The Power to Heal or to Divide is in Our Hands
Last night I noticed a couple of my [more social justice-minded] friends include a post about the events happening at the border (with the tear gas) in their stories, and their subsequent rage and disbelief as to how this could be reality. I could feel the sadness and anger begin to seep into my heart as well as I looked at the picture of the frantic mom fleeing with her children, and wished we lived in a world that was better at regarding and honoring each other’s humanity. I also did wonder what the full story was, what had happened to cause guards to throw painful tear gas in the direction of women and children?
This morning I saw a few more posts about it. Ones that listed different parts of the story, including a firsthand account from someone who lives 11 minutes from that border and was in the border line with his kids when this was going down, and who is friends with people in leadership on both sides of the border and with people who are committing their lives to caring for the vulnerable that find themselves seeking asylum with no success.
Between his account and the others I read, I gathered a few other details: that the scene didn’t resemble a war scene as some have been painting it out to be, and that it was Central Americans, not Mexicans, who had tried to rush past police blockades, and the tear gas was only thrown after some border patrol agents had been hit with rocks. Funny how quickly our feelings can shift on a story with just a few additional facts, isn’t it?
Is this scene heartbreaking any way you slice it? Yes. I’m not sharing this instance to incite a debate about which side was in the right and which was in the wrong. In my opinion, both literal “sides” could have done things better and more peacefully. Here is why I’m sharing this:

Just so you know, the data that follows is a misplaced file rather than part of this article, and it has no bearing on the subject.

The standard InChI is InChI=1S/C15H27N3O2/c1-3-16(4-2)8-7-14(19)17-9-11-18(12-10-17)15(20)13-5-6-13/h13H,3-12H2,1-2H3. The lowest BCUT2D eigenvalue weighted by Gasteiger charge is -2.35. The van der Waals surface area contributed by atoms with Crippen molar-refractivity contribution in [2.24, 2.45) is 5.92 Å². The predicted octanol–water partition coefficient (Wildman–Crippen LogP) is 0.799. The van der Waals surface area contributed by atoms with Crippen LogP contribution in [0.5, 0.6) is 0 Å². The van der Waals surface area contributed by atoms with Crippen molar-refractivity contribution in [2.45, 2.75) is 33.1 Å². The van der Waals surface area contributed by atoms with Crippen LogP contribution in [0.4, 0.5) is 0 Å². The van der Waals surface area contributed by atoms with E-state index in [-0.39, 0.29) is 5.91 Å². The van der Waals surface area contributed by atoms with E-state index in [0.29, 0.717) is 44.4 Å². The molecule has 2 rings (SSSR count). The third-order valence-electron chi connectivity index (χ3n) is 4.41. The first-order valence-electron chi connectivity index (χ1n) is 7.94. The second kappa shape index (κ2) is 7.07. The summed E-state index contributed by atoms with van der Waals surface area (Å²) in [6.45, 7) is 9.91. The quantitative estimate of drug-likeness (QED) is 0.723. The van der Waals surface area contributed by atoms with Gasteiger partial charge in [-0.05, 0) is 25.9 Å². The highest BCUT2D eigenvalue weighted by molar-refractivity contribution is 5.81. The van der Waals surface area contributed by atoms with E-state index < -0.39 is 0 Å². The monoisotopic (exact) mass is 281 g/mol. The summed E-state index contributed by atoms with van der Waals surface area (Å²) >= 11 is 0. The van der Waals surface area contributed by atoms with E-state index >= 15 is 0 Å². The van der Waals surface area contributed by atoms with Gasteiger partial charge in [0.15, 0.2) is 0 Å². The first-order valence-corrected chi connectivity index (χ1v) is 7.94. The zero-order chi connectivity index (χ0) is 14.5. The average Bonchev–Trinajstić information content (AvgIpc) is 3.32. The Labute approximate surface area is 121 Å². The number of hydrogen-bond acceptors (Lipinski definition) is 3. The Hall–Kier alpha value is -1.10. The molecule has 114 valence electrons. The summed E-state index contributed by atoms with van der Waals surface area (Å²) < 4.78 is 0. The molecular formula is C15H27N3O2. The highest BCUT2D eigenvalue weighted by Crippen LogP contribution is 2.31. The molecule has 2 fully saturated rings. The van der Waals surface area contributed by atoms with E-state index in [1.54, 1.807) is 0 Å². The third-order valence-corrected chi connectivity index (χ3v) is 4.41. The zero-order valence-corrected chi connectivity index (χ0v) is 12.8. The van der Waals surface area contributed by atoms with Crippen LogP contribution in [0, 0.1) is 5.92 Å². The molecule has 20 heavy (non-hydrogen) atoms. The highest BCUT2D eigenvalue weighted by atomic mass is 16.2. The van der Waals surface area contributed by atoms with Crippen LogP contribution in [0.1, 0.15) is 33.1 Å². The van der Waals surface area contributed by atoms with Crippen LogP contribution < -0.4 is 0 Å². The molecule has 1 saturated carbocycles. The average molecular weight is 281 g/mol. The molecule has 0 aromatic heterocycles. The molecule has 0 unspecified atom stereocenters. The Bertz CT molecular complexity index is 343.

We’re in a period of history where we are more politically and personally divided than ever before, or at least it feels this way. (This feeling part is important). To me it’s not a coincidence that we also have the highest amount of personal platforms, “news” sources, and constant connection to everything that’s going on in the world. Pair that with a passionate generation who has full access to said platforms. The outcome can sometimes be emotionally driven posts or re-shares that we know deep down are going to stir up the hearts of people on both sides – whether that’s in passionate agreement with us, or in combative disagreement against us. Unfortunately this only deepens the crevice between groups of people and reaffirms the feeling of being on a “side.”
In my frequent thought-sprees on how we can begin to heal and unify as a nation, I can’t say that I’ve done much to solve this deep divide. But one thought keeps reappearing in my mind. And that is how words have such power, and with things that have power, much responsibility is required. What we may think is an innocent re-share or status update, is actually adding to the collective cries that either echo fear, anger, or “other-ness,” or do things to incite impactful change. The answer is definitely not to stop speaking up or to shy away from discussions with others, but I think the answer does lie somewhere in the recognition of the power our words can have in this current climate, no matter how big or small our platforms are, and then proceeding with thoughtful caution.